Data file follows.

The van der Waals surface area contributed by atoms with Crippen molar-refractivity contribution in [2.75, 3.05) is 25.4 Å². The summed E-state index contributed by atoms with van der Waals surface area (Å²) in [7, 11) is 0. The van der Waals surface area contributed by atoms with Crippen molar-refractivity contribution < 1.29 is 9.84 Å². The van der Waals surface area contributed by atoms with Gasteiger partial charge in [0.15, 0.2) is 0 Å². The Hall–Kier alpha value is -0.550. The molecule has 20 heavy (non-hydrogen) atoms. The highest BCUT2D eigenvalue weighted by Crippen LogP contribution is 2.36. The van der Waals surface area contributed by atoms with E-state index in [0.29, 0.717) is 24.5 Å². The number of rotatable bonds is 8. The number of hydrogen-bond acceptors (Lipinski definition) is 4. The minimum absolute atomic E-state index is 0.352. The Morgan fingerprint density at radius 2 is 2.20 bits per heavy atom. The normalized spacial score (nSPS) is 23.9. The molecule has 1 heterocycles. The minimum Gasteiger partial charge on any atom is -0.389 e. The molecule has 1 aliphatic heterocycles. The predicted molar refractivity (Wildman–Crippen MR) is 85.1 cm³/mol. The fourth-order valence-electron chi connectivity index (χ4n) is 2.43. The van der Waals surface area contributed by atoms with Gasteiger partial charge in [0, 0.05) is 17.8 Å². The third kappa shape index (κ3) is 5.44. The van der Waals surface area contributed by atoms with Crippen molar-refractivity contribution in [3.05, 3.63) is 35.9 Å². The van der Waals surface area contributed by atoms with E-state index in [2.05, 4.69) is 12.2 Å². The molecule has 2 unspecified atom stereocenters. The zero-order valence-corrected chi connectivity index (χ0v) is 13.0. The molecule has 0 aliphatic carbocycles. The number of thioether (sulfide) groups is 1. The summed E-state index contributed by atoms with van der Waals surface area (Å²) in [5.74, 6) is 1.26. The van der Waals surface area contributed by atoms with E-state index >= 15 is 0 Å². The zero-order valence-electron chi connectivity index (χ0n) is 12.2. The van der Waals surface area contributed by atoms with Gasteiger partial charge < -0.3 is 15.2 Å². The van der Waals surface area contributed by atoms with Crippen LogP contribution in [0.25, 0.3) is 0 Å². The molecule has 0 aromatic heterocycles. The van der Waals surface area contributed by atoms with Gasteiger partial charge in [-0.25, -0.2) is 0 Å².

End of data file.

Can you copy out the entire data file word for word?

The van der Waals surface area contributed by atoms with Crippen molar-refractivity contribution in [2.75, 3.05) is 25.4 Å². The summed E-state index contributed by atoms with van der Waals surface area (Å²) in [7, 11) is 0. The van der Waals surface area contributed by atoms with Crippen molar-refractivity contribution < 1.29 is 9.84 Å². The van der Waals surface area contributed by atoms with Gasteiger partial charge in [0.15, 0.2) is 0 Å². The Hall–Kier alpha value is -0.550. The molecule has 20 heavy (non-hydrogen) atoms. The highest BCUT2D eigenvalue weighted by Crippen LogP contribution is 2.36. The van der Waals surface area contributed by atoms with E-state index in [0.29, 0.717) is 24.5 Å². The number of rotatable bonds is 8. The number of hydrogen-bond acceptors (Lipinski definition) is 4. The minimum absolute atomic E-state index is 0.352. The Morgan fingerprint density at radius 2 is 2.20 bits per heavy atom. The normalized spacial score (nSPS) is 23.9. The molecule has 1 heterocycles. The minimum Gasteiger partial charge on any atom is -0.389 e. The molecule has 1 aliphatic heterocycles. The predicted molar refractivity (Wildman–Crippen MR) is 85.1 cm³/mol. The fourth-order valence-electron chi connectivity index (χ4n) is 2.43. The van der Waals surface area contributed by atoms with Gasteiger partial charge in [0, 0.05) is 17.8 Å². The third kappa shape index (κ3) is 5.44. The van der Waals surface area contributed by atoms with Crippen molar-refractivity contribution in [3.05, 3.63) is 35.9 Å². The van der Waals surface area contributed by atoms with E-state index in [2.05, 4.69) is 12.2 Å². The molecule has 2 unspecified atom stereocenters. The zero-order valence-corrected chi connectivity index (χ0v) is 13.0. The molecule has 0 aliphatic carbocycles. The number of thioether (sulfide) groups is 1. The summed E-state index contributed by atoms with van der Waals surface area (Å²) in [5.74, 6) is 1.26. The van der Waals surface area contributed by atoms with E-state index >= 15 is 0 Å². The zero-order valence-electron chi connectivity index (χ0n) is 12.2. The van der Waals surface area contributed by atoms with Gasteiger partial charge < -0.3 is 15.2 Å². The van der Waals surface area contributed by atoms with Crippen LogP contribution in [0.25, 0.3) is 0 Å². The molecule has 0 aromatic heterocycles. The van der Waals surface area contributed by atoms with Gasteiger partial charge in [-0.25, -0.2) is 0 Å².